[PHOTO] Re: Seedling pic and alien weed experiences
- Subject: [PHOTO] Re: [iris-photos] Seedling pic and alien weed experiences
- From: "Will Warner" firstname.lastname@example.org
- Date: Mon, 27 Oct 2003 16:25:06 -0600
I randomly find this "weed" during the summer months, some years and not others. When growing
up, I was always intrigued by what I called a parasite, since it doesn't have roots. I agree with
Betty, pull it all out, and make sure you get all off it. I've always heard that it was spread as birds.
I assume they ingest it, thininking it's some kind of worm, and then it gets spread. I'm not sure
how true this is, but it makes since. I have actually never had this get into my iris. I usually find in
the them field or in the veg. garden. I wouldn't and don't use chemicals, just pull it out, and burn
it, or throw it in the road.
I just recently started hybridizing. I'm attaching a pic of one of my first seedlings. It resembles
some older varieties, but has nice green veining on the falls. parentage is unknown, let me know
what you think of the viening, and of other varieties that have it. Thanks.Will
----- Original Message -----
From: "J. Griffin Crump" <email@example.com>
Date: Mon, 27 Oct 2003 14:30:17 -0500
Subject: Re: [iris-photos] Re: CULT: alien weed - Cuscuta
> Oops -- yeah! Now that we learn that it PENETRATES the host plant, NO,
> DON'T USE ROUNDUP! -- Griff
> ----- Original Message -----
> From: "Linda Mann" <firstname.lastname@example.org>
> To: "iris photos" <email@example.com>
> Sent: Monday, October 27, 2003 12:42 PM
> Subject: [iris-photos] Re: CULT: alien weed - Cuscuta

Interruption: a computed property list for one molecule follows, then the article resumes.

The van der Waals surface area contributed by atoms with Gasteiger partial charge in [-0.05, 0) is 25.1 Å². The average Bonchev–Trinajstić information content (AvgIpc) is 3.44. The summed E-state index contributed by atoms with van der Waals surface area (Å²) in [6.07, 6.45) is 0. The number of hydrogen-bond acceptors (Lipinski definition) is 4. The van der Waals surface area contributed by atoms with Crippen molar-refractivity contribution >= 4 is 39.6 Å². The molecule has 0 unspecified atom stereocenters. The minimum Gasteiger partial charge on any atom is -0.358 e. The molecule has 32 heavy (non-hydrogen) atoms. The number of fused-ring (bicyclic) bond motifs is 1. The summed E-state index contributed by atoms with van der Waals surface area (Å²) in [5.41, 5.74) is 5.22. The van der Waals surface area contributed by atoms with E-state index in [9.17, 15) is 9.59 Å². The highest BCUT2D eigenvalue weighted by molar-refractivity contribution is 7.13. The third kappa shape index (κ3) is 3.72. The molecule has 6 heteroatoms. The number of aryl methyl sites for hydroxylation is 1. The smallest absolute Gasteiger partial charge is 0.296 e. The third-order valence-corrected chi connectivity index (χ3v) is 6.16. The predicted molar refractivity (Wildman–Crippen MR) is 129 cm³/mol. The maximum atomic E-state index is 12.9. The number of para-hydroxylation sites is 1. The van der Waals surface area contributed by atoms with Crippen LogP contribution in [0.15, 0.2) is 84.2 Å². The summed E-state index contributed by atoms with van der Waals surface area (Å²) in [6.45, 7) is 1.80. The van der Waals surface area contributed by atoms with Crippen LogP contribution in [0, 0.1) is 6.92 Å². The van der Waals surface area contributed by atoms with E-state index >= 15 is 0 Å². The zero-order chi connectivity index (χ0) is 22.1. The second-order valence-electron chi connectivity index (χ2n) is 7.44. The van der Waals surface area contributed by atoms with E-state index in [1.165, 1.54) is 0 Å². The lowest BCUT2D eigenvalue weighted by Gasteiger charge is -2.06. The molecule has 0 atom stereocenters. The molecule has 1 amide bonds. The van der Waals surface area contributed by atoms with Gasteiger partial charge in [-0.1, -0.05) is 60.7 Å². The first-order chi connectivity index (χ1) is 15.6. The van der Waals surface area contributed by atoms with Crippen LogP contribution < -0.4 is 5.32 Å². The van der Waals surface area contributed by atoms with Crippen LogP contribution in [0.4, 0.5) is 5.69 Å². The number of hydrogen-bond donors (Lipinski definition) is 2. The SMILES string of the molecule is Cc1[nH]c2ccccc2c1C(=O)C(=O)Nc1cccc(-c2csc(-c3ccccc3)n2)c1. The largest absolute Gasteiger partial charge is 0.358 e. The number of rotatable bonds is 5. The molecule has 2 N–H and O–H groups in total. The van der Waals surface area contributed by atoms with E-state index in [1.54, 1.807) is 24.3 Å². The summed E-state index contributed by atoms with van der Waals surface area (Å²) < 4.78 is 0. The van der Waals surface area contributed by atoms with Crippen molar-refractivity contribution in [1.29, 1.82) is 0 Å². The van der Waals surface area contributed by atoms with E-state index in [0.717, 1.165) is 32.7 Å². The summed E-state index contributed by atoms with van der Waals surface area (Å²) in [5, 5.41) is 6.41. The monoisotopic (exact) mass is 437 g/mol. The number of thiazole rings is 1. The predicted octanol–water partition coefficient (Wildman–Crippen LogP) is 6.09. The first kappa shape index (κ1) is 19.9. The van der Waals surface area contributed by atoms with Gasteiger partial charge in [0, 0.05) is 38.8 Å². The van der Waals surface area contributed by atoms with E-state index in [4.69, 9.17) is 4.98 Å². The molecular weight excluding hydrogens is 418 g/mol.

> > Lots of species of dodder (Cuscuta) are native, some not. It's related
> > to morning glory, but is parasitic. Because part of the dodder is
> > <inside> the host plant, just removing the visible part of the dodder
> > <vine> won't get rid of it.
> > I don't know what Roundup and other systemic plant poisons would do -
> > might be translocated from the dodder to the host plant and kill both.
> > Only sure disposal method I know is burning - both dodder and host
> > plant. Fragments will resprout.
> > I don't remember ever having it in my garden, but see it occasionally
> > out in fields. The species I've seen must not be too successful - never
> > much of it or in very large patches, & I don't remember seeing it in the
> > same places from year to year.
> > Web surf turned up interesting tidbit that it was used in pre-Columbian
> > times as a dye in Mexico.
> > --
> > Linda Mann east Tennessee USA zone 7/8
> > East Tennessee Iris Society <http://www.korrnet.org/etis>
> > American Iris Society web site <http://www.irises.org>
> > talk archives: <http://www.hort.net/lists/iris-talk/>
> > photos archives: <http://www.hort.net/lists/iris-photos/>
> > online R&I <http://www.irisregister.com>
> > Your use of Yahoo! Groups is subject to http://docs.yahoo.com/info/terms/
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